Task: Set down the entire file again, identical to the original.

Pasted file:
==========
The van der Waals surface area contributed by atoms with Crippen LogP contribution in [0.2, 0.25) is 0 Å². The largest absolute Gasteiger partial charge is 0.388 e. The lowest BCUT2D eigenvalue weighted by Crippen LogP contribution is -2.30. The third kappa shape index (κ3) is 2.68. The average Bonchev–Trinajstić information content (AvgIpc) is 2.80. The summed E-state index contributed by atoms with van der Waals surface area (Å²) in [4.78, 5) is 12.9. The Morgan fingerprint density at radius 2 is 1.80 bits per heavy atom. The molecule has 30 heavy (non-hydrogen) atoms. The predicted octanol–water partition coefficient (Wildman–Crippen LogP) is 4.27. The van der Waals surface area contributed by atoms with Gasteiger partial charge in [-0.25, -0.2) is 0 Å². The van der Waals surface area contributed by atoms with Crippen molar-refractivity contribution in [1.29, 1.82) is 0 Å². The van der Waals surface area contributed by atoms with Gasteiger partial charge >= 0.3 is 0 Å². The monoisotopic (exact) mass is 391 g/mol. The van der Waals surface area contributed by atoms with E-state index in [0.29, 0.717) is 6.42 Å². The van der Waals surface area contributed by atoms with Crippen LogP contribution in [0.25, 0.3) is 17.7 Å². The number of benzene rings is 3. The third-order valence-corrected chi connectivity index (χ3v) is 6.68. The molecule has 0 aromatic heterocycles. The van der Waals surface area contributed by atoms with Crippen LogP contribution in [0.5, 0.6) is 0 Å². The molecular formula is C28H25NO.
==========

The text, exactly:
The van der Waals surface area contributed by atoms with Crippen LogP contribution in [0.2, 0.25) is 0 Å². The largest absolute Gasteiger partial charge is 0.388 e. The lowest BCUT2D eigenvalue weighted by Crippen LogP contribution is -2.30. The third kappa shape index (κ3) is 2.68. The average Bonchev–Trinajstić information content (AvgIpc) is 2.80. The summed E-state index contributed by atoms with van der Waals surface area (Å²) in [4.78, 5) is 12.9. The Morgan fingerprint density at radius 2 is 1.80 bits per heavy atom. The molecule has 30 heavy (non-hydrogen) atoms. The predicted octanol–water partition coefficient (Wildman–Crippen LogP) is 4.27. The van der Waals surface area contributed by atoms with Gasteiger partial charge in [-0.25, -0.2) is 0 Å². The van der Waals surface area contributed by atoms with Crippen molar-refractivity contribution in [1.29, 1.82) is 0 Å². The van der Waals surface area contributed by atoms with Gasteiger partial charge >= 0.3 is 0 Å². The monoisotopic (exact) mass is 391 g/mol. The van der Waals surface area contributed by atoms with E-state index in [0.29, 0.717) is 6.42 Å². The van der Waals surface area contributed by atoms with Crippen LogP contribution in [0.25, 0.3) is 17.7 Å². The number of benzene rings is 3. The third-order valence-corrected chi connectivity index (χ3v) is 6.68. The molecule has 0 aromatic heterocycles. The van der Waals surface area contributed by atoms with Crippen LogP contribution in [0.5, 0.6) is 0 Å². The molecular formula is C28H25NO.